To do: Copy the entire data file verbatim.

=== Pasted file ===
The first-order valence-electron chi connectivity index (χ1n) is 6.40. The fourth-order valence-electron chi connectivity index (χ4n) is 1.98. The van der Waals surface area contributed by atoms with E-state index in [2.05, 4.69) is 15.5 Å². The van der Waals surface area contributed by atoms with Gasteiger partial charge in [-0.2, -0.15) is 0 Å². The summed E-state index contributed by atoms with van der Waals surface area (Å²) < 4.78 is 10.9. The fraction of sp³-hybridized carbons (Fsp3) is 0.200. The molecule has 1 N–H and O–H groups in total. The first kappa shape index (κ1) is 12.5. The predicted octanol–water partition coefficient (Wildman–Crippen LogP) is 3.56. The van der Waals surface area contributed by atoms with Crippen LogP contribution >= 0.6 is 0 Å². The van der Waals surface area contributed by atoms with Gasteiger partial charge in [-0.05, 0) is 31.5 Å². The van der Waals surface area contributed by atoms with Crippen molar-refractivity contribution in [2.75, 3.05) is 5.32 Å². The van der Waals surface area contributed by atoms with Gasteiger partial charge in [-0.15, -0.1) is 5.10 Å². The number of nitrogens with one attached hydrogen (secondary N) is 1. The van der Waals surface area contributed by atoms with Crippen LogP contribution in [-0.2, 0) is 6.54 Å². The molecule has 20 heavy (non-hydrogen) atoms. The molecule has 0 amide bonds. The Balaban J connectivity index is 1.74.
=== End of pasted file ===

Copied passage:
The first-order valence-electron chi connectivity index (χ1n) is 6.40. The fourth-order valence-electron chi connectivity index (χ4n) is 1.98. The van der Waals surface area contributed by atoms with E-state index in [2.05, 4.69) is 15.5 Å². The van der Waals surface area contributed by atoms with Gasteiger partial charge in [-0.2, -0.15) is 0 Å². The summed E-state index contributed by atoms with van der Waals surface area (Å²) < 4.78 is 10.9. The fraction of sp³-hybridized carbons (Fsp3) is 0.200. The molecule has 1 N–H and O–H groups in total. The first kappa shape index (κ1) is 12.5. The predicted octanol–water partition coefficient (Wildman–Crippen LogP) is 3.56. The van der Waals surface area contributed by atoms with Crippen LogP contribution >= 0.6 is 0 Å². The van der Waals surface area contributed by atoms with Gasteiger partial charge in [-0.05, 0) is 31.5 Å². The van der Waals surface area contributed by atoms with Crippen molar-refractivity contribution in [2.75, 3.05) is 5.32 Å². The van der Waals surface area contributed by atoms with Gasteiger partial charge in [-0.15, -0.1) is 5.10 Å². The number of nitrogens with one attached hydrogen (secondary N) is 1. The van der Waals surface area contributed by atoms with Crippen LogP contribution in [-0.2, 0) is 6.54 Å². The molecule has 20 heavy (non-hydrogen) atoms. The molecule has 0 amide bonds. The Balaban J connectivity index is 1.74.